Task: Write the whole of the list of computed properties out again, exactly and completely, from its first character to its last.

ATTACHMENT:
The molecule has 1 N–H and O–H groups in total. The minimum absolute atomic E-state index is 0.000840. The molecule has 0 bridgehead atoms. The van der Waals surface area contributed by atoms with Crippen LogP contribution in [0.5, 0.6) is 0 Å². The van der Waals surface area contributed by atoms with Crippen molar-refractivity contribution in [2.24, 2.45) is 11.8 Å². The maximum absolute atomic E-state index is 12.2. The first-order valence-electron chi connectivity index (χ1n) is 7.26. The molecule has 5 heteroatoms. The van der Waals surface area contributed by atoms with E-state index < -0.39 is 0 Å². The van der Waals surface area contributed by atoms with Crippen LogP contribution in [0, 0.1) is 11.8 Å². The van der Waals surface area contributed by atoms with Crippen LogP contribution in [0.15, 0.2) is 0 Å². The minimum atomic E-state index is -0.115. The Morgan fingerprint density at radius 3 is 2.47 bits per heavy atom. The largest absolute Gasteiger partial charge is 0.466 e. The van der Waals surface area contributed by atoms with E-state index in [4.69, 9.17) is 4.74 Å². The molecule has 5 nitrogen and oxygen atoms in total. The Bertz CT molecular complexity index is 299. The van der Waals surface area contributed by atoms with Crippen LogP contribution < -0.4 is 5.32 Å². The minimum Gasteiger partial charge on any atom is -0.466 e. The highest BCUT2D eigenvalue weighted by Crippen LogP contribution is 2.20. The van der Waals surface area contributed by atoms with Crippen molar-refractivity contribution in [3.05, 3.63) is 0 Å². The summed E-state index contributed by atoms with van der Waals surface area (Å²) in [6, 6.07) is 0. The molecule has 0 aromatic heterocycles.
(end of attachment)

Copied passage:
The molecule has 1 N–H and O–H groups in total. The minimum absolute atomic E-state index is 0.000840. The molecule has 0 bridgehead atoms. The van der Waals surface area contributed by atoms with Crippen LogP contribution in [0.5, 0.6) is 0 Å². The van der Waals surface area contributed by atoms with Crippen molar-refractivity contribution in [2.24, 2.45) is 11.8 Å². The maximum absolute atomic E-state index is 12.2. The first-order valence-electron chi connectivity index (χ1n) is 7.26. The molecule has 5 heteroatoms. The van der Waals surface area contributed by atoms with E-state index < -0.39 is 0 Å². The van der Waals surface area contributed by atoms with Crippen LogP contribution in [0, 0.1) is 11.8 Å². The van der Waals surface area contributed by atoms with Crippen LogP contribution in [0.15, 0.2) is 0 Å². The minimum atomic E-state index is -0.115. The Morgan fingerprint density at radius 3 is 2.47 bits per heavy atom. The largest absolute Gasteiger partial charge is 0.466 e. The van der Waals surface area contributed by atoms with E-state index in [4.69, 9.17) is 4.74 Å². The molecule has 5 nitrogen and oxygen atoms in total. The Bertz CT molecular complexity index is 299. The van der Waals surface area contributed by atoms with Crippen LogP contribution < -0.4 is 5.32 Å². The minimum Gasteiger partial charge on any atom is -0.466 e. The highest BCUT2D eigenvalue weighted by Crippen LogP contribution is 2.20. The van der Waals surface area contributed by atoms with Crippen molar-refractivity contribution in [3.05, 3.63) is 0 Å². The summed E-state index contributed by atoms with van der Waals surface area (Å²) in [6, 6.07) is 0. The molecule has 0 aromatic heterocycles.